Posted by | February 24, 2010 18:35 | Filed under: Top Stories

In spite of Republicans claiming that it’s practically unheard of for a heath care bill to pass via the reconciliation process, almost all progress in health care legislatively has been achieved that way. Yet Senator Jon Kyl of Arizona says, it “was never designed for a large, comprehensive piece of legislation such as health care, as you all know. It’s a budget exercise, and that’s why some refer to it as the ‘nuclear option.'” Sen. Orrin Hatch of Utah says, “The use of expedited reconciliation process to push through more dramatic changes to a health care bill of such size, scope and magnitude is unprecedented.”

But health care and reconciliation actually have a lengthy history. “In fact, the way in which virtually all of health reform, with very, very limited exceptions, has happened over the past 30 years has been the reconciliation process,” says Sara Rosenbaum, who chairs the Department of Health Policy at George Washington University.

COBRA, the plan that allows workers to have health care after they lose their jobs, was passed via reconciliation.

“The correct name is continuation benefits. And the only reason it’s called COBRA is because it was contained in the Consolidated Omnibus Budget Reconciliation Act of 1985; and that is how we came up with the name COBRA,” she says.

The CHIP program for children was created using reconciliation.

“In 1980, children who were living at less than half the poverty level in the United States could not get a Medicaid card in half the states if they had two parents at home,” she says.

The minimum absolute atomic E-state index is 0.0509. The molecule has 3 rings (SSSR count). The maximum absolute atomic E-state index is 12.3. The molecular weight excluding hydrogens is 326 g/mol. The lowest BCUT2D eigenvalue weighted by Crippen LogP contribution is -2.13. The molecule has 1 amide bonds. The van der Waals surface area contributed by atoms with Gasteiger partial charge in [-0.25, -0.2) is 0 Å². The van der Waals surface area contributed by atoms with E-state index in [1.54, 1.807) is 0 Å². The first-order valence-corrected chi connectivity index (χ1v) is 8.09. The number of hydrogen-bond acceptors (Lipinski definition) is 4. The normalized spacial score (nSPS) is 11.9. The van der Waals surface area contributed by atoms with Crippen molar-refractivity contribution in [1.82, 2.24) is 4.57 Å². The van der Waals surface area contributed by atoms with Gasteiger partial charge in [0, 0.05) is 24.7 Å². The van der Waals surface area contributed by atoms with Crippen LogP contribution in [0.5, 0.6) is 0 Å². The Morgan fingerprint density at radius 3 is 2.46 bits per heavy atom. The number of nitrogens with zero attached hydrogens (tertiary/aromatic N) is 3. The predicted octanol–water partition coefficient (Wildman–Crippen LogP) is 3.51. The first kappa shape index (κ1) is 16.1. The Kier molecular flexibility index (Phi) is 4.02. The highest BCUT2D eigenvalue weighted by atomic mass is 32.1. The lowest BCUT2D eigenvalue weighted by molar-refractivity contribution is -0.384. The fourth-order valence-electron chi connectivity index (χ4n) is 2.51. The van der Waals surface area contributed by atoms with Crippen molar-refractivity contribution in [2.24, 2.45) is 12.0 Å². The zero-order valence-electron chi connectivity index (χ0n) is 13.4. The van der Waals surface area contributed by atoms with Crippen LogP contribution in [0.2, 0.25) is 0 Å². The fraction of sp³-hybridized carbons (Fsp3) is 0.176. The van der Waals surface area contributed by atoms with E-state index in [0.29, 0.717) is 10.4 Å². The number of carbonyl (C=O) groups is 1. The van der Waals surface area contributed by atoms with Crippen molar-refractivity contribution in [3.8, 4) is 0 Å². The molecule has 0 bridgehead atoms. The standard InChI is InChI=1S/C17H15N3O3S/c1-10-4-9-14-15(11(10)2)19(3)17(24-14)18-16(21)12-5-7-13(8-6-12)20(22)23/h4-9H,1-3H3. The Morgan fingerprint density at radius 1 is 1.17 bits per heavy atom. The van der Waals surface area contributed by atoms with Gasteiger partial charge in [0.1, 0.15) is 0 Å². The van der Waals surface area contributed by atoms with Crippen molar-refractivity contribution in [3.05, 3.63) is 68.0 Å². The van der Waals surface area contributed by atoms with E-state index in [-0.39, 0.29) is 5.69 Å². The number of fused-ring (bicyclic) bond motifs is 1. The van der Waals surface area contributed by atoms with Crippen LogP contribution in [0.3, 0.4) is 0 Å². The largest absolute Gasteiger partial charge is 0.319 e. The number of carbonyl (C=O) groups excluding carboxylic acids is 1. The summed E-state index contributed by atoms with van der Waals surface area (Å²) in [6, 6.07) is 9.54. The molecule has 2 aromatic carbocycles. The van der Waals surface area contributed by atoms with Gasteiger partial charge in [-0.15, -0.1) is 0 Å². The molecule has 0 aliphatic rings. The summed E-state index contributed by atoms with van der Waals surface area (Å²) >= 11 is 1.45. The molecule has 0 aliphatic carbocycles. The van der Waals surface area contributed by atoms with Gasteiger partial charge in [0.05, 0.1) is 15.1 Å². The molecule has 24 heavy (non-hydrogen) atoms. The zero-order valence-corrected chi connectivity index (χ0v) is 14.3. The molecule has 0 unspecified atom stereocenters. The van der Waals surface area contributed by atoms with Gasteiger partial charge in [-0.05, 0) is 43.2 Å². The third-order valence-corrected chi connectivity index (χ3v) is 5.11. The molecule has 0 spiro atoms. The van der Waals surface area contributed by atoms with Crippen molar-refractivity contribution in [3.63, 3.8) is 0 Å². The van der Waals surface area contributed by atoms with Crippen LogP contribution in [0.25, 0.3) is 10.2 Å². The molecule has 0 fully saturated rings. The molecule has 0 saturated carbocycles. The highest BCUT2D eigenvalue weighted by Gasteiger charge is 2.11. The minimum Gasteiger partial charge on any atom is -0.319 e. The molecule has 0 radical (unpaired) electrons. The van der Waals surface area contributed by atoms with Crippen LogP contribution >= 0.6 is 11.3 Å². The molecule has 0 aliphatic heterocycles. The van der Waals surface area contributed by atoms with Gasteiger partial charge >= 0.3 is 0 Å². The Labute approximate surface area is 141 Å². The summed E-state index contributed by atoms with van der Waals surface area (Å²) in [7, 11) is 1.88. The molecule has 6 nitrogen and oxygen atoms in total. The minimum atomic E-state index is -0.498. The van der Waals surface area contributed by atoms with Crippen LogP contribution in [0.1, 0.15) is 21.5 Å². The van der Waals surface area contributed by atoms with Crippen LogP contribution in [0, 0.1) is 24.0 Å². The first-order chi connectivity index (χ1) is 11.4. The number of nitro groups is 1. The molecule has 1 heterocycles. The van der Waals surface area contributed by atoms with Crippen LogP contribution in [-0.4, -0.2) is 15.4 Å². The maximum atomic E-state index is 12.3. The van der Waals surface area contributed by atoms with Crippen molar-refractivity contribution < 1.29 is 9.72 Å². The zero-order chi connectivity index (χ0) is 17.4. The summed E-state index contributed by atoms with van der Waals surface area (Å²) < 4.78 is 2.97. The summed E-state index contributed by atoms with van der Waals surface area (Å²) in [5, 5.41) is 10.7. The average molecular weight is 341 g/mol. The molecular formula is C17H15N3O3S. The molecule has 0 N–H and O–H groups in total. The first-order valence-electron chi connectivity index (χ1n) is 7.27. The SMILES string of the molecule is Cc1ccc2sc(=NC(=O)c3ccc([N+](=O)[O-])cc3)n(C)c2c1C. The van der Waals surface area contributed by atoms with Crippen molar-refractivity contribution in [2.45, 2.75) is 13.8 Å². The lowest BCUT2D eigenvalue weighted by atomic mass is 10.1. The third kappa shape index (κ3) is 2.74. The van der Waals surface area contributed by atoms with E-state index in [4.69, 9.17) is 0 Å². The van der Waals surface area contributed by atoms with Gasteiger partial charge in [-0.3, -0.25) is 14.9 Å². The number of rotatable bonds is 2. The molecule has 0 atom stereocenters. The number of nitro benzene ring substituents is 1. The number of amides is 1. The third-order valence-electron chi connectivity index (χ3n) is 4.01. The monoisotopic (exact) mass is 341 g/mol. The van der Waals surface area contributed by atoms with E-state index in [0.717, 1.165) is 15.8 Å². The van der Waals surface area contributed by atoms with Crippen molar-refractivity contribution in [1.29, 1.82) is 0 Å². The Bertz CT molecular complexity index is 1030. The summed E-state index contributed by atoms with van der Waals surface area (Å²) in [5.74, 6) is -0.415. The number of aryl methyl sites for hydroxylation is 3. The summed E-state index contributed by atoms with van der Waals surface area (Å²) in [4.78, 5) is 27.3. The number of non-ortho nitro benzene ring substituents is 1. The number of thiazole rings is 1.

But via a series of budget reconciliation bills, beginning in 1984, Congress began expanding Medicaid coverage. In 1997, also in a budget reconciliation bill, it created the Children’s Health Insurance Program, known as CHIP.

A host of other programs have been enacted this way.

“Going back even close to 30 years, if you start say in 1982, the reconciliation bill that year added the hospice benefit, which is very important to people at the end of life,” says Tricia Neuman, vice president and director of the Medicare Policy Project for the Kaiser Family Foundation.

Over the years, budget reconciliation bills added Medicare benefits for HMOs, for preventive care like cancer screenings; added protections for patients in nursing homes; and changed the way Medicare pays doctors and other health professionals.

Only a handful of policies were enacted by not using the reconciliation process. So don’t let Republicans tell you that doing it this way is unheard of.

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Copyright 2010 Liberaland
By: Alan

Alan Colmes is the publisher of Liberaland.